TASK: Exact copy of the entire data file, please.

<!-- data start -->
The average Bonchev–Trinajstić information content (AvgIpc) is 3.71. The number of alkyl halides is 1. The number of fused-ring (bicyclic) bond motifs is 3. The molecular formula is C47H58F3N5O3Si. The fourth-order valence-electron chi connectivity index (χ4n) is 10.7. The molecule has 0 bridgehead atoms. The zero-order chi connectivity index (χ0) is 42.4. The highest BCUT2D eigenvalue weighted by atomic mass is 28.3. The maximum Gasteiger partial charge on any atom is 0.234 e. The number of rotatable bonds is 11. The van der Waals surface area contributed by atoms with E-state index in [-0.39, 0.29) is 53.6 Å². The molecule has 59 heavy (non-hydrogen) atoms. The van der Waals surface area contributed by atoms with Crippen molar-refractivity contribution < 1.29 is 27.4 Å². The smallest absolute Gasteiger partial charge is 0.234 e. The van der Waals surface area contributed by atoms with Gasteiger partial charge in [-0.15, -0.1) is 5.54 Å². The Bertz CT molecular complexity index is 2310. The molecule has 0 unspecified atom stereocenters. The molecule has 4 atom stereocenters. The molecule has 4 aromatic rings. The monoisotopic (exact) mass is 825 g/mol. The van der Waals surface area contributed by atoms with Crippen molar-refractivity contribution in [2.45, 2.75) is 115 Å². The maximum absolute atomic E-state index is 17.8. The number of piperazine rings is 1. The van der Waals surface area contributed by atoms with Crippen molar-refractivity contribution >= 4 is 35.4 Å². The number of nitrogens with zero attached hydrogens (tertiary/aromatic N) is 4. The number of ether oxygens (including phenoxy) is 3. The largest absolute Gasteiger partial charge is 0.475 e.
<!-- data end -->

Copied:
The average Bonchev–Trinajstić information content (AvgIpc) is 3.71. The number of alkyl halides is 1. The number of fused-ring (bicyclic) bond motifs is 3. The molecular formula is C47H58F3N5O3Si. The fourth-order valence-electron chi connectivity index (χ4n) is 10.7. The molecule has 0 bridgehead atoms. The zero-order chi connectivity index (χ0) is 42.4. The highest BCUT2D eigenvalue weighted by atomic mass is 28.3. The maximum Gasteiger partial charge on any atom is 0.234 e. The number of rotatable bonds is 11. The van der Waals surface area contributed by atoms with E-state index in [-0.39, 0.29) is 53.6 Å². The molecule has 59 heavy (non-hydrogen) atoms. The van der Waals surface area contributed by atoms with Crippen molar-refractivity contribution < 1.29 is 27.4 Å². The smallest absolute Gasteiger partial charge is 0.234 e. The van der Waals surface area contributed by atoms with Gasteiger partial charge in [-0.15, -0.1) is 5.54 Å². The Bertz CT molecular complexity index is 2310. The molecule has 0 unspecified atom stereocenters. The molecule has 4 atom stereocenters. The molecule has 4 aromatic rings. The monoisotopic (exact) mass is 825 g/mol. The van der Waals surface area contributed by atoms with Crippen molar-refractivity contribution in [2.45, 2.75) is 115 Å². The maximum absolute atomic E-state index is 17.8. The number of piperazine rings is 1. The van der Waals surface area contributed by atoms with Crippen molar-refractivity contribution >= 4 is 35.4 Å². The number of nitrogens with zero attached hydrogens (tertiary/aromatic N) is 4. The number of ether oxygens (including phenoxy) is 3. The largest absolute Gasteiger partial charge is 0.475 e.